Background and Objective The suppression of angiogenesis associated with cardiac growth has been reported to be essential for the transition from cardiac hypertrophy to heart failure. It is well established that angiotension II (Ang II) is an important regulator in vascular homeostasis. Under certain conditions, Ang II could exert directly anti-angiogenic effects in cardiovascular system. However, the potential mechanisms are unclear. This present study was conducted to determine the underlying mechanisms for the anti-angiogenic effect of Ang II.
Methods and Results Angiogenesis was determined by tube formation from the cardiac microvascular endothelial cells (ECs). Microvessel density and cardiac function were analysed in mice subjected to Ang II infusion (200 ng/kg/min) or vehicle for 2 weeks. Ang II (1μM) greatly inhibited tube formation and stimulated phosphorylation and upregulation of P53 in cultured cardiac ECs. P53 inhibitor, pifithrin-α (PFT-α, 3.0mg/kg), significantly reversed the inhibitory effect of Ang II on tube formation. Vascular endothelial growth factor (VEGF) and Hif-1α has been reported as important pro-angiogenetic factors. The present study indicated that Ang II decreased VEGF concentration in cultured medium and downregulated HIF-1 expression in cultured ECs. Interestingly, Ang II also stimulated the upregulation of Jagged 1, a ligand of Notch, but it didn’t affect the Delta-like 4 (Dll 4), another ligand of Notch, expression in cardiac ECs. However, PFT-α partly abolished these effects of Ang II. These results were consistent with the study in vivo. Further research revealed that siRNA-Jagged 1 transfection in cultured ECs dramatically abolished the phosphorylation of P53 and the downregulation of HIF1 induced by Ang II. Additionally, Ang II- induced inhibitory effect on capillary formation was blocked by siRNA-Jagged 1 transfection in cultured cardiac ECs.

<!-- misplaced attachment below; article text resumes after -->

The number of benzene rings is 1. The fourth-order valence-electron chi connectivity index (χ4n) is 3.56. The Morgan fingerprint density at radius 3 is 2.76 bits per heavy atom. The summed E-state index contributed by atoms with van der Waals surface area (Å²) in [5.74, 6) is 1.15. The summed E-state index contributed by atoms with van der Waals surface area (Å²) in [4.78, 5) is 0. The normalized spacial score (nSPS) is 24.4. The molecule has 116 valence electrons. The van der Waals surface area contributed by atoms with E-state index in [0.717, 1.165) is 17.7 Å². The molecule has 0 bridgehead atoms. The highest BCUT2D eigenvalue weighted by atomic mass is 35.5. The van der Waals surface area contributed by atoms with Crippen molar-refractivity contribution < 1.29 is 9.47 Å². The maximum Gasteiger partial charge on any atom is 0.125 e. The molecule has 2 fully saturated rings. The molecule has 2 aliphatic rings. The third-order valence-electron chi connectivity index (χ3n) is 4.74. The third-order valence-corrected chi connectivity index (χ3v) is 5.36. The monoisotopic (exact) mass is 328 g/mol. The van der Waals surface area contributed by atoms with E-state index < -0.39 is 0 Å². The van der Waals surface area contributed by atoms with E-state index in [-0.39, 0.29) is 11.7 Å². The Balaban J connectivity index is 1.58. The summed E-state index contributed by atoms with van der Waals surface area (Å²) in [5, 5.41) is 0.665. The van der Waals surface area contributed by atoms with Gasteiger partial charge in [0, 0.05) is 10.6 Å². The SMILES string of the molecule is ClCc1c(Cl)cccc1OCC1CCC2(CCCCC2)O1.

Conclusions Ang II promoted the phosphorylation and upregulation of P53, and increased Jagged 1 expression, the upregulation of Jagged 1 in turn stimulated the phosphorylation of P53, which resulted in the downregulation of Hif-1α and VEGF, then induced the inhibitory effects of Ang II on capillary formation. The present data suggest that Ang II exerts anti-angiogenesis via the cooperation of P53 and Jagged 1 in vitro and in vivo.